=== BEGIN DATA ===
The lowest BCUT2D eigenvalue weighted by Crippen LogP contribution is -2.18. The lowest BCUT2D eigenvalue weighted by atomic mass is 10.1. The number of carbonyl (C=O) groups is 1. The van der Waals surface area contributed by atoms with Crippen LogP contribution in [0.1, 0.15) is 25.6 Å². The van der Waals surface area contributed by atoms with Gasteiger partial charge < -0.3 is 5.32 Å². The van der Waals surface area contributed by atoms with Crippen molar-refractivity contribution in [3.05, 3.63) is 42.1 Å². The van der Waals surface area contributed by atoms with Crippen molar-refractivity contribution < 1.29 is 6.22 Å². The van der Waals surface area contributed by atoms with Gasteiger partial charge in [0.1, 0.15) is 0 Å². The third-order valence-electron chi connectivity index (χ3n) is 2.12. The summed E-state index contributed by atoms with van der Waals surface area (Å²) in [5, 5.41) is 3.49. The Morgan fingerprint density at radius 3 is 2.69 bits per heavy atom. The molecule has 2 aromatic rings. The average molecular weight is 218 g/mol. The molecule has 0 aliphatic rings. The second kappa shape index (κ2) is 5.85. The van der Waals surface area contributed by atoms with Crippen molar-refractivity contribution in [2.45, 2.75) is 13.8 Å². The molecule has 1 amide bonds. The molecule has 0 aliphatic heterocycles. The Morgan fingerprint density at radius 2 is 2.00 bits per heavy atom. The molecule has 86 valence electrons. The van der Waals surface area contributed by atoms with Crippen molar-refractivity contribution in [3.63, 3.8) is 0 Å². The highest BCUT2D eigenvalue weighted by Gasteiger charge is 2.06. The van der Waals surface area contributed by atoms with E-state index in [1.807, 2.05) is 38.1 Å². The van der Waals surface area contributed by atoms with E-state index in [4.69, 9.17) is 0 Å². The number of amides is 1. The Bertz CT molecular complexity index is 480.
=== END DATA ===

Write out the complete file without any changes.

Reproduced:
The lowest BCUT2D eigenvalue weighted by Crippen LogP contribution is -2.18. The lowest BCUT2D eigenvalue weighted by atomic mass is 10.1. The number of carbonyl (C=O) groups is 1. The van der Waals surface area contributed by atoms with Crippen LogP contribution in [0.1, 0.15) is 25.6 Å². The van der Waals surface area contributed by atoms with Gasteiger partial charge < -0.3 is 5.32 Å². The van der Waals surface area contributed by atoms with Crippen molar-refractivity contribution in [3.05, 3.63) is 42.1 Å². The van der Waals surface area contributed by atoms with Crippen molar-refractivity contribution < 1.29 is 6.22 Å². The van der Waals surface area contributed by atoms with Gasteiger partial charge in [0.1, 0.15) is 0 Å². The third-order valence-electron chi connectivity index (χ3n) is 2.12. The summed E-state index contributed by atoms with van der Waals surface area (Å²) in [5, 5.41) is 3.49. The Morgan fingerprint density at radius 3 is 2.69 bits per heavy atom. The molecule has 2 aromatic rings. The average molecular weight is 218 g/mol. The molecule has 0 aliphatic rings. The second kappa shape index (κ2) is 5.85. The van der Waals surface area contributed by atoms with Crippen molar-refractivity contribution in [2.45, 2.75) is 13.8 Å². The molecule has 1 amide bonds. The molecule has 0 aliphatic heterocycles. The Morgan fingerprint density at radius 2 is 2.00 bits per heavy atom. The molecule has 86 valence electrons. The van der Waals surface area contributed by atoms with Crippen molar-refractivity contribution in [3.63, 3.8) is 0 Å². The highest BCUT2D eigenvalue weighted by Gasteiger charge is 2.06. The van der Waals surface area contributed by atoms with E-state index in [1.807, 2.05) is 38.1 Å². The van der Waals surface area contributed by atoms with E-state index in [4.69, 9.17) is 0 Å². The number of amides is 1. The Bertz CT molecular complexity index is 480.